What a contrast with the current pendemic. Our more invasive media mean that there is no such shielding of children from the worries and disruptions of the virus.  COVID-19 is their crisis as well.  As is often true with kids, many are handling it better than the rest of us.

The current sense that help is on the way similarly spread through American households in the 1950s. Jonas Salk at the University of Pittsburgh in the Oakland section of the city led a team that found a workable vaccine. All that was left was to manufacture and distribute it, but in reverse order of today’s vaccine roll out. Kids went first because they were most at risk.

Like many others, my third-grade class at Ashley Elementary School would be among the first “polio pioneers,” having volunteered in true Ashley fashion by doing what we were told. It was not that big a deal to get the shot. And there is no doubt the Salk and later Sabin vaccines saved millions from paralysis, withered limbs and leg braces.

The subject didn’t surface in my still unfocused brain until junior high, when I could no long make my legs flexible enough to run. I was stiff most of the time, choosing activities that did not require speed or agility. I warmed the bench in little league, put on weight from too many visits to the Dairy Queen, and preferred to roam surrounding neighborhoods on my bicycle. Only after a checkup, did our family doctor begin to wonder about my stiffness. The most probable cause: the dose of vaccine given to me may have contained some of the virus that had not been fully neutralized. Some minimal physical therapy took place in Denver’s children’s hospital. But the best recommendation was to have me join the track team at my tiny high school when my family moved to the nearby mountains. I was on the team not to compete, but to get back to level of mobility comparable to my peers. It was a chore, since my speed was only slightly better than an enormous shot putter who joined the group for fun. The two of us inadvertently reenacted “The Little Engine that Could” on every slope.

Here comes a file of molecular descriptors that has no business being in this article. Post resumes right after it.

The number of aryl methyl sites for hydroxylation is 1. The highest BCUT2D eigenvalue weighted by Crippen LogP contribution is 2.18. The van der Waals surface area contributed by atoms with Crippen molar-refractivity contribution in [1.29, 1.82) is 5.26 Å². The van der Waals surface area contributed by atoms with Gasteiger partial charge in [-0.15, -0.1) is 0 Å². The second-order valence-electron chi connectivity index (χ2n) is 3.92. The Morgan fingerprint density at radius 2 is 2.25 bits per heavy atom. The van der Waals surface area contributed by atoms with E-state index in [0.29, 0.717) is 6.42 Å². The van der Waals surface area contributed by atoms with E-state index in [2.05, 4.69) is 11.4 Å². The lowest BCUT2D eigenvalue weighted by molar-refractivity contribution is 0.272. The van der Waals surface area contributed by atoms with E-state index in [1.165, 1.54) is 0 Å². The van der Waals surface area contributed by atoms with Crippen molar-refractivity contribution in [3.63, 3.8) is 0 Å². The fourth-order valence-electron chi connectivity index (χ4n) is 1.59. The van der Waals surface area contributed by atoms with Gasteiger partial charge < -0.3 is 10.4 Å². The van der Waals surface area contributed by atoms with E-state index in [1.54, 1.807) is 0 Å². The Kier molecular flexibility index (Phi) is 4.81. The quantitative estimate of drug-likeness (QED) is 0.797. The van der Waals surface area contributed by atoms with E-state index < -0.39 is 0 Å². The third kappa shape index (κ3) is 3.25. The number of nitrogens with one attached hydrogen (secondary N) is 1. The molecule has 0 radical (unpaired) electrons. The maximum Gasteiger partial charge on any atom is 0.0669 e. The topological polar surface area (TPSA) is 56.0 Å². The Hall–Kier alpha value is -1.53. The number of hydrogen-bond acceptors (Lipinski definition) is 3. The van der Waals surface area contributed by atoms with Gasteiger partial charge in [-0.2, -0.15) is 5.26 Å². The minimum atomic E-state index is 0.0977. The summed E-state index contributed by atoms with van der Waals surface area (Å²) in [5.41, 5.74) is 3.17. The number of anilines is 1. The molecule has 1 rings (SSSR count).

I would not say I had polio. Even while it may have been the cause of my symptoms, the vaccine surely spared me the full effects of the disease. If anything, over the years the Salk Vaccine made me a stronger believer in the power of childhood vaccination. Watching a recreation of F.D.R.’s struggle with polio was the tipping point for a degree of self-awareness. His legs were so sapped of energy that he was carried like a child when he had to be moved to places that were beyond the reach of his wheelchair. Viewing the film as a high school senior, I began to realize that I had perhaps skated closer to the edge than I knew.

                                           UPMC Oakland

Sixteen years later I began a graduate program at the University of Pittsburgh, trekking daily from my apartment on Craft Avenue up to the University about five blocks north. In my daily walks to the center of campus, I never failed to be in awe of the sprawling medical and public health campuses of the University of Pittsburgh Medical Center, their massive structures made even taller as they marched up the steep hillside above Fifth Avenue. UMPC is how God would want a vast medical complex to look like. It was enough to always remember that this is the spot where my childhood was given both a medical challenge and reprieve. To this day the geography of Pittsburgh is still my reference point for thinking about how dedicated researchers can suddenly tame a terrible disease.